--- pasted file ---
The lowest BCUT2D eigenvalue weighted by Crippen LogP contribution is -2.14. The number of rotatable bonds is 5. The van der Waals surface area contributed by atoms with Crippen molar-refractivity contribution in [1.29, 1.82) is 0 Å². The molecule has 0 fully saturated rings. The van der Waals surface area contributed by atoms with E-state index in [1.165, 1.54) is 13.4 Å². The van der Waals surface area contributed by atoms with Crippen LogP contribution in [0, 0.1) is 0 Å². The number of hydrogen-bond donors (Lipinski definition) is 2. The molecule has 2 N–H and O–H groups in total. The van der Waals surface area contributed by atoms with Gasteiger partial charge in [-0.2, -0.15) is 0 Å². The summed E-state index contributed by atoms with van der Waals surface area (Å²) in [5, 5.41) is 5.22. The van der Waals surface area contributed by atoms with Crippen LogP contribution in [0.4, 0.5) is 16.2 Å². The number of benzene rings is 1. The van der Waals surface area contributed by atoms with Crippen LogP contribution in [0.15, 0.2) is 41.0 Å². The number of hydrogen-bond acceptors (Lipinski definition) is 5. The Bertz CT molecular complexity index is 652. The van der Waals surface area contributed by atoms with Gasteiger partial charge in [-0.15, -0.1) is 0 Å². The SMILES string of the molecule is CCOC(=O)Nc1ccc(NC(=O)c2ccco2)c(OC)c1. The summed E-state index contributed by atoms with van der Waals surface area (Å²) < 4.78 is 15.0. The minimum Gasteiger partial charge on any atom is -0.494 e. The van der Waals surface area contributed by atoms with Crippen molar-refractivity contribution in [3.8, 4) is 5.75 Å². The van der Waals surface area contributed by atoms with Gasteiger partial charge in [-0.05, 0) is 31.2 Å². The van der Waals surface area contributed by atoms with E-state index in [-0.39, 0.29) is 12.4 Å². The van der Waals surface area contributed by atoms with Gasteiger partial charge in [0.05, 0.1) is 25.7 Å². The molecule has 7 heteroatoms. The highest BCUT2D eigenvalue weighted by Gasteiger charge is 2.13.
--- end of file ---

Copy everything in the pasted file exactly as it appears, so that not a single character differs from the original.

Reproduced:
The lowest BCUT2D eigenvalue weighted by Crippen LogP contribution is -2.14. The number of rotatable bonds is 5. The van der Waals surface area contributed by atoms with Crippen molar-refractivity contribution in [1.29, 1.82) is 0 Å². The molecule has 0 fully saturated rings. The van der Waals surface area contributed by atoms with E-state index in [1.165, 1.54) is 13.4 Å². The van der Waals surface area contributed by atoms with Crippen LogP contribution in [0, 0.1) is 0 Å². The number of hydrogen-bond donors (Lipinski definition) is 2. The molecule has 2 N–H and O–H groups in total. The van der Waals surface area contributed by atoms with Gasteiger partial charge in [-0.2, -0.15) is 0 Å². The summed E-state index contributed by atoms with van der Waals surface area (Å²) in [5, 5.41) is 5.22. The van der Waals surface area contributed by atoms with Crippen LogP contribution in [0.4, 0.5) is 16.2 Å². The number of benzene rings is 1. The van der Waals surface area contributed by atoms with Crippen LogP contribution in [0.15, 0.2) is 41.0 Å². The number of hydrogen-bond acceptors (Lipinski definition) is 5. The Bertz CT molecular complexity index is 652. The van der Waals surface area contributed by atoms with Gasteiger partial charge in [-0.15, -0.1) is 0 Å². The SMILES string of the molecule is CCOC(=O)Nc1ccc(NC(=O)c2ccco2)c(OC)c1. The summed E-state index contributed by atoms with van der Waals surface area (Å²) < 4.78 is 15.0. The minimum Gasteiger partial charge on any atom is -0.494 e. The van der Waals surface area contributed by atoms with Crippen molar-refractivity contribution in [3.8, 4) is 5.75 Å². The van der Waals surface area contributed by atoms with Gasteiger partial charge in [-0.05, 0) is 31.2 Å². The van der Waals surface area contributed by atoms with E-state index in [-0.39, 0.29) is 12.4 Å². The van der Waals surface area contributed by atoms with Gasteiger partial charge in [0.05, 0.1) is 25.7 Å². The molecule has 7 heteroatoms. The highest BCUT2D eigenvalue weighted by Gasteiger charge is 2.13.